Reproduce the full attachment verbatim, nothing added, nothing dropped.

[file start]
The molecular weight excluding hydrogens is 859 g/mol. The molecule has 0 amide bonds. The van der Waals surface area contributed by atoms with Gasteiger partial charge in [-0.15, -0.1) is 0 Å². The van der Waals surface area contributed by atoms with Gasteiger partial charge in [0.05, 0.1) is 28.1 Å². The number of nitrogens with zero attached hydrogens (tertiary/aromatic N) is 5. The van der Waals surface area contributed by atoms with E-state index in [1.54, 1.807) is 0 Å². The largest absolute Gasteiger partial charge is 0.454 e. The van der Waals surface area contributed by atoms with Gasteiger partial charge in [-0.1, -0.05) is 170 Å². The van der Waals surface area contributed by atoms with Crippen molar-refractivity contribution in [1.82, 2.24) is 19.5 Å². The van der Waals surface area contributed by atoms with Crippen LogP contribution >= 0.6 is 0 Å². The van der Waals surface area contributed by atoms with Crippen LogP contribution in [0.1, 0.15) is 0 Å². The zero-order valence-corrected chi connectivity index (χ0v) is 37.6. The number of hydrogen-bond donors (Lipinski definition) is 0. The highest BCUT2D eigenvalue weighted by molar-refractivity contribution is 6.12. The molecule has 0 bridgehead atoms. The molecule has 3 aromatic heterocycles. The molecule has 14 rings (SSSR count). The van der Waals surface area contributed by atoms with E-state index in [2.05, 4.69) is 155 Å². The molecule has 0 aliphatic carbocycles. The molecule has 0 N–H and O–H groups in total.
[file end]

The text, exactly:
The molecular weight excluding hydrogens is 859 g/mol. The molecule has 0 amide bonds. The van der Waals surface area contributed by atoms with Gasteiger partial charge in [-0.15, -0.1) is 0 Å². The van der Waals surface area contributed by atoms with Gasteiger partial charge in [0.05, 0.1) is 28.1 Å². The number of nitrogens with zero attached hydrogens (tertiary/aromatic N) is 5. The van der Waals surface area contributed by atoms with E-state index in [1.54, 1.807) is 0 Å². The largest absolute Gasteiger partial charge is 0.454 e. The van der Waals surface area contributed by atoms with Gasteiger partial charge in [-0.1, -0.05) is 170 Å². The van der Waals surface area contributed by atoms with Crippen molar-refractivity contribution in [1.82, 2.24) is 19.5 Å². The van der Waals surface area contributed by atoms with Crippen LogP contribution >= 0.6 is 0 Å². The van der Waals surface area contributed by atoms with Crippen LogP contribution in [0.1, 0.15) is 0 Å². The zero-order valence-corrected chi connectivity index (χ0v) is 37.6. The number of hydrogen-bond donors (Lipinski definition) is 0. The highest BCUT2D eigenvalue weighted by molar-refractivity contribution is 6.12. The molecule has 0 bridgehead atoms. The molecule has 3 aromatic heterocycles. The molecule has 14 rings (SSSR count). The van der Waals surface area contributed by atoms with E-state index in [2.05, 4.69) is 155 Å². The molecule has 0 aliphatic carbocycles. The molecule has 0 N–H and O–H groups in total.